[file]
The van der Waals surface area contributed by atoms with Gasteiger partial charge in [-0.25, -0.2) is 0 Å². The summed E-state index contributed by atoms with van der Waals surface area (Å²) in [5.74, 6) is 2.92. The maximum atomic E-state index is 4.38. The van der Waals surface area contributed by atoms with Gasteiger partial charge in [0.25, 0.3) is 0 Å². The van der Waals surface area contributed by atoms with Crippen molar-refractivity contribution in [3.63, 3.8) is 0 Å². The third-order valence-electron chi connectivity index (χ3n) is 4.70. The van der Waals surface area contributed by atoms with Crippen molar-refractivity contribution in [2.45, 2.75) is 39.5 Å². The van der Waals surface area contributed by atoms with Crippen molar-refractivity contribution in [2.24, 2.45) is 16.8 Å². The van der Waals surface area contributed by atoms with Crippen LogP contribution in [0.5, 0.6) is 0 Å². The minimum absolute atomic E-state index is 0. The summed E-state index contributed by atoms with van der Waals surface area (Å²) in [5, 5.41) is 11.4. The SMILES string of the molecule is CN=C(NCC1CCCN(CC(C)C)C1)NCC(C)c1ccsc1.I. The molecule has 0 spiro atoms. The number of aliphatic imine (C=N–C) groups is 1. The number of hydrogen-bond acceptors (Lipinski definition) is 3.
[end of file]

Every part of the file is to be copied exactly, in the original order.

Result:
The van der Waals surface area contributed by atoms with Gasteiger partial charge in [-0.25, -0.2) is 0 Å². The summed E-state index contributed by atoms with van der Waals surface area (Å²) in [5.74, 6) is 2.92. The maximum atomic E-state index is 4.38. The van der Waals surface area contributed by atoms with Gasteiger partial charge in [0.25, 0.3) is 0 Å². The van der Waals surface area contributed by atoms with Crippen molar-refractivity contribution in [3.63, 3.8) is 0 Å². The third-order valence-electron chi connectivity index (χ3n) is 4.70. The van der Waals surface area contributed by atoms with Crippen molar-refractivity contribution in [2.45, 2.75) is 39.5 Å². The van der Waals surface area contributed by atoms with Crippen molar-refractivity contribution in [2.24, 2.45) is 16.8 Å². The van der Waals surface area contributed by atoms with Crippen LogP contribution in [0.5, 0.6) is 0 Å². The minimum absolute atomic E-state index is 0. The summed E-state index contributed by atoms with van der Waals surface area (Å²) in [5, 5.41) is 11.4. The SMILES string of the molecule is CN=C(NCC1CCCN(CC(C)C)C1)NCC(C)c1ccsc1.I. The molecule has 0 spiro atoms. The number of aliphatic imine (C=N–C) groups is 1. The number of hydrogen-bond acceptors (Lipinski definition) is 3.